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Joseph Buloff
Birth: Dec. 6, 1899
Vilnius City Municipality
Vilnius, Lithuania
Death: Feb. 27, 1985
New York County (Manhattan)
New York, USA

Actor, Theatrical Director. Born Józef Bulow in the former Wilno, Poland (now Vilnius, Lithuania), at an early age he became a leading actor with Poland's famed Vilnia Troupe. During this time he met and married the Troupe founder's daughter, Luba, also a leading actress. They emigrated to the U.S. in 1926, when Maurice Schwartz's Yiddish Art Theater was looking for a replacement for actor Muni Weisenfreund (who would later change his name to Paul Muni). Over the next decade, Buloff directed and acted in many Yiddish theatre productions, primarily in New York City and Chicago, earning critical success, but few monetary gains. It wasn't until 1936, after making the transition from a declining Yiddish theatre movement to the American stage in the Broadway comedy "Don't Look Now" that he began to get noticed. In "Call Me Ziggy" (1937), New York Times drama critic Brooks Atkinson said of him, "If it were not for the rich comic acting of Joseph Buloff, ‘Call Me Ziggy' would be courteously ushered into the large hall of the undistinguished." His career turning point came in 1941, when he replaced Morris Carnovsky in the featured role of Mr. Appopolous, the landlord in the hit comedy "My Sister Eileen". Buloff also made his American film debut that same year in "Let's Make Music". He is probably best known for the next opportunity to come his way: in 1943 he originated the role of Ali Hakim, the Persian peddler, in the Broadway production of Rodgers and Hammerstein's "Oklahoma!", staying with the hit show for the next 3 years. 1951 brought him what was probably his greatest artistic success, playing Willie Loman in his own translation to Yiddish from English of Arthur Miller's "Death of a Salesman". Actor and critic George Ross raved, "What one feels most strikingly is that the Yiddish play is really the original and the Broadway production was merely Arthur Miller's translation into English…Particularly in the character of Willy Loman, whom Buloff acts as well as translates brilliantly." Later years brought more success on Broadway directing Helen Hayes in the comedy "Mrs. McThing" in 1952 and replacing Walter Matthau in "Once More With Feeling" in 1958. In Hollywood he was acclaimed for film roles in "Somebody Up There Likes Me" (1956) and "Silk Stockings" (1957). His final Broadway appearance, at the age of 80, was in a revival of Arthur Miller's "The Price" (1979). His last film role was as 'Joe Volski' in Warren Beatty's "Reds" (1981). (bio by: TomDuse)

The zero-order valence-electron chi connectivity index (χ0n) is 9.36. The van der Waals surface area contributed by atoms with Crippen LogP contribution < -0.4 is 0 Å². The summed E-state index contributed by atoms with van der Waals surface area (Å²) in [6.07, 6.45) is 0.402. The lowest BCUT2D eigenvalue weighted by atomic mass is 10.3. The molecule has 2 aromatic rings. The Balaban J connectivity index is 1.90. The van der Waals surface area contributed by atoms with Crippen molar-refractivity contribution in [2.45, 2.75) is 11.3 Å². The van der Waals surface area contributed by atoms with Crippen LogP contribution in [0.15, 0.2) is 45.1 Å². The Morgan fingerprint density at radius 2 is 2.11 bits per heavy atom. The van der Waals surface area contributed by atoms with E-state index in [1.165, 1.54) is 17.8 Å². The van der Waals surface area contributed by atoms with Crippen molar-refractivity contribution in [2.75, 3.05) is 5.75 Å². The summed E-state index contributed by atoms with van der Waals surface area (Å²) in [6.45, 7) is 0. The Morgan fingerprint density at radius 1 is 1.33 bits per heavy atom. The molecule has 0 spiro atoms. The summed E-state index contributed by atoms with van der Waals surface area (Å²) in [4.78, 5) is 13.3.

Mount Hebron Cemetery
Queens County
New York, USA
Plot: Block 67, Line 1/2, Grave 17, Yiddish Theatrical Alliance
Maintained by: Find A Grave
Originally Created by: TomDuse
Record added: Mar 13, 2009
Find A Grave Memorial# 34754880
Joseph Buloff
Added by: TomDuse
Joseph Buloff
Added by: TomDuse
Joseph Buloff
Cemetery Photo
Added by: Lorenzo Brieba
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God bless
- frank
 Added: Sep. 11, 2017

- Cindy
 Added: Feb. 27, 2017
Happy 117th birthday
- Nancy Forrest
 Added: Dec. 6, 2016
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